Dali at the World's Fair: "It is man's right to love women with ecstatic fish heads"
November 5, 2011 6:59 PM Subscribe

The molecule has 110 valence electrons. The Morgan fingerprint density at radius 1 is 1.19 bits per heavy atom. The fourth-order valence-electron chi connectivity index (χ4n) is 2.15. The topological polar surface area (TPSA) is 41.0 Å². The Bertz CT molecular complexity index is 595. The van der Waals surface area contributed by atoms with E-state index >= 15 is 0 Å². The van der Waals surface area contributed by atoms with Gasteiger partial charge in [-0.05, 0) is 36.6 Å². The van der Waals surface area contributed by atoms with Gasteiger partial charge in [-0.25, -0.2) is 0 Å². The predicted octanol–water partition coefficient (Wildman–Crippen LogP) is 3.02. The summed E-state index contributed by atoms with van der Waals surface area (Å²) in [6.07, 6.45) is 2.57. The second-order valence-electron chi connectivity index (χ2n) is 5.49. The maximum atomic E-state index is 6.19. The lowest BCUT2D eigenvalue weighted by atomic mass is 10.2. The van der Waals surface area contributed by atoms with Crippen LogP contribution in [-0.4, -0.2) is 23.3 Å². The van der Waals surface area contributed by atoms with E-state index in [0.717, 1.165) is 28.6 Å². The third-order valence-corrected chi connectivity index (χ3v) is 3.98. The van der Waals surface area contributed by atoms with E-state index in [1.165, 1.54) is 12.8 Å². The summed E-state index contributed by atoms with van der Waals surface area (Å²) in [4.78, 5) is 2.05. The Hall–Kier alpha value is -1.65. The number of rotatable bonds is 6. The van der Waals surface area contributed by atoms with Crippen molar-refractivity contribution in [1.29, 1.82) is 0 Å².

Salvador Dali's Dream of Venus, one of the earliest full-scale art installation pieces, raised some eyebrows at the 1939 World's Fair. Visitors entered beneath the spread legs of a woman in high heels to find a grotto featuing Venus, a topless sleeping actress on a red satin bed surrounded by lobsters and champagne bottles. Her dream, visible through the nearby window, included cavorting (again topless) mermaids flapping their rubber fins and playing a woman-shaped piano. Murry Korman took many iconic photos of the spectacle. What few knew was that Dali was engaged in a battle of creative crontol with his sponsor, a rubber tycoon and creator of rubber mermaid tails among other things. Dali would appear on site while the exhibition was being created and snip the tails off of the mermaids (pdf). While he was not around for the opening of his creation, he purportedly hired a plane to drop printed leaflets over New York: "The Declaration of the Independence of the Imagination and the Rights of Man to his Own Madness," a protest against efforts to interfere with his vision. [some links NSFW, via]
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